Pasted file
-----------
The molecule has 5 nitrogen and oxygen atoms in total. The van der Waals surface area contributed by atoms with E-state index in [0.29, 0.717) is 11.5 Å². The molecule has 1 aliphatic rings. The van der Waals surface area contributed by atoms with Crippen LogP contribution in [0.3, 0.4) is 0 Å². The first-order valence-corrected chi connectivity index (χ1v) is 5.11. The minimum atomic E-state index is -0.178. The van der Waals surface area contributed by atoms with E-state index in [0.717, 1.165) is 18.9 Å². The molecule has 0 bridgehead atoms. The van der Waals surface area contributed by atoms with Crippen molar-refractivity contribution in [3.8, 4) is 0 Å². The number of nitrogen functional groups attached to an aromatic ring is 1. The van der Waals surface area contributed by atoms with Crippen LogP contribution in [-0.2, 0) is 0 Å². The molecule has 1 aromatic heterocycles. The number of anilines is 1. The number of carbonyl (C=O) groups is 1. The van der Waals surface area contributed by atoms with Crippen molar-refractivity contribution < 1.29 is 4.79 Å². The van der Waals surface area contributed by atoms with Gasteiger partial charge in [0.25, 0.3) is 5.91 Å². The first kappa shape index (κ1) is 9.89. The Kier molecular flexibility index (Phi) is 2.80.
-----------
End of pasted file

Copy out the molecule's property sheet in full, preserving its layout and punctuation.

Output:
The molecule has 5 nitrogen and oxygen atoms in total. The van der Waals surface area contributed by atoms with E-state index in [0.29, 0.717) is 11.5 Å². The molecule has 1 aliphatic rings. The van der Waals surface area contributed by atoms with Crippen LogP contribution in [0.3, 0.4) is 0 Å². The first-order valence-corrected chi connectivity index (χ1v) is 5.11. The minimum atomic E-state index is -0.178. The van der Waals surface area contributed by atoms with E-state index in [0.717, 1.165) is 18.9 Å². The molecule has 0 bridgehead atoms. The van der Waals surface area contributed by atoms with Crippen molar-refractivity contribution in [3.8, 4) is 0 Å². The number of nitrogen functional groups attached to an aromatic ring is 1. The van der Waals surface area contributed by atoms with Crippen LogP contribution in [-0.2, 0) is 0 Å². The molecule has 1 aromatic heterocycles. The number of anilines is 1. The number of carbonyl (C=O) groups is 1. The van der Waals surface area contributed by atoms with Crippen molar-refractivity contribution < 1.29 is 4.79 Å². The van der Waals surface area contributed by atoms with Gasteiger partial charge in [0.25, 0.3) is 5.91 Å². The first kappa shape index (κ1) is 9.89. The Kier molecular flexibility index (Phi) is 2.80.